Chelsea and league tables do not make for pretty reading nowadays, so it's only par for the course to see the Blues drop a spot in yet another one.
The table below does demonstrate the incredible financial power of the Premier League (17 of the top 30 are English clubs) and that's only going to increase in the coming years.
Those interested in the full Deloitte Money league original document, published today: https://t.co/IAqGjpF2C3 pic.twitter.com/rUn9KS5Ntq— sportingintelligence (@sportingintel) January 21, 2016
Of course, Chelsea actually had a very successful season in 2014-15, winning the Premier League and the League Cup, so what happened? Why did Chelsea drop from 7th to 8th this season? Two years ago, when Deloitte dropped us from 5th to 7th, it was due to the shady sponsorship dealings of Manchester City and Paris Saint-Germain. What did Arsenal do this time to get ahead of us?
Deloitte's full report sheds some light on this.
...a 10% (£30.8m) increase in revenue in 2014/15 has helped Arsenal to leapfrog rivals local rivals Chelsea into seventh. The vast majority (85%) of this revenue growth is extra commercial revenue, which rose by £26.2m (34%), the second highest commercial revenue growth of all Money League clubs in 2014/15.
This significant increase in commercial revenue has been driven by the commencement of the club's new kit sponsorship deal with Puma. Together with the recently renewed shirt and stadium sponsorship agreement with Emirates and a number of new regional partnerships in various territories around the world, this has helped boost the Gunners' commercial revenue to over £100m for the first time, and represents a 66% increase over the last two seasons. This significant growth demonstrates the considerable commercial appeal of the biggest Premier League clubs with Arsenal narrowing the gap in commercial revenue to both Manchester clubs, Chelsea and Liverpool.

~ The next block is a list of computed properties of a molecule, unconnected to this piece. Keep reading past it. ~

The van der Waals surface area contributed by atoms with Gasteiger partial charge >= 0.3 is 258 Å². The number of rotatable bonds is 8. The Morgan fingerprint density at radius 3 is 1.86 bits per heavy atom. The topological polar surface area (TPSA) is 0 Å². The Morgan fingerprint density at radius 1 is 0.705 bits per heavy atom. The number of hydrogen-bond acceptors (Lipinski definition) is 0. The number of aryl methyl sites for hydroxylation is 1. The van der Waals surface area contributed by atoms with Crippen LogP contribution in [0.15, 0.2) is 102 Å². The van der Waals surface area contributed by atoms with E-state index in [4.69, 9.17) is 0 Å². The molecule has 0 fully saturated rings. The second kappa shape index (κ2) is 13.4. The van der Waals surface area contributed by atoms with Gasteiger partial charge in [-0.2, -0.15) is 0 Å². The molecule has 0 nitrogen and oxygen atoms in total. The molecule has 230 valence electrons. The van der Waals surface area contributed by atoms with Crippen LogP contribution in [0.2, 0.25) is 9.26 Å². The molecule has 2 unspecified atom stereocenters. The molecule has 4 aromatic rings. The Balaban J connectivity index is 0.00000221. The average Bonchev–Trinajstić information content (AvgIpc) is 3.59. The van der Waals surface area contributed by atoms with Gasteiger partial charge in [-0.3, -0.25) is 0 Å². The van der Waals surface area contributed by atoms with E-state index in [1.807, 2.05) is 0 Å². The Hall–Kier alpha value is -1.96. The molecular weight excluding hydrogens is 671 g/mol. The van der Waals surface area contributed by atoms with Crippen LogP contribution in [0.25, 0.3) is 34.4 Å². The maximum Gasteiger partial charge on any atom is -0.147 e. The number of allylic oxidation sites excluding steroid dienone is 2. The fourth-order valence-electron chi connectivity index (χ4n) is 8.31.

At £100.4m Arsenal recorded the highest matchday revenue of any Money League club despite the club playing two fewer home games than in the previous season. No other Money League club has as high a proportion of its revenue (30%) derived from matchday sources.
So, shirt sponsorship and stadium sponsorship and sponsorship of sponsorship and the highest matchday revenue in Europe. Yes, even higher than Real Madrid and Barcelona.
Deloitte do note that while Chelsea have remained essentially unchanged from last year's report (down £5m, if you want to get technical), this season's new Yokohama deal should help make up the £10-12m gap to Arsenal. Eventually, the new stadium will also help narrow the £30m matchday revenue gap between the Gunners and the Blues.
A large uplift is expected in 2015/16 as a result of the reported £200m five year deal with Yokohama Rubber, the second largest shirt sponsorship in English football history. The Yokohama deal is reportedly worth more than double the previous agreement with Samsung, and should help to propel Chelsea closer in revenue terms to the top five Money League clubs.
Of course, with Chelsea likely to miss out on Champions League revenues for at least one season (about £40m), our position at the top of Europe's financial elite will fluctuate a bit in the near future. Still, if we're to have any hope of cracking the top five, it's the commercial side of things that will need the greatest growth.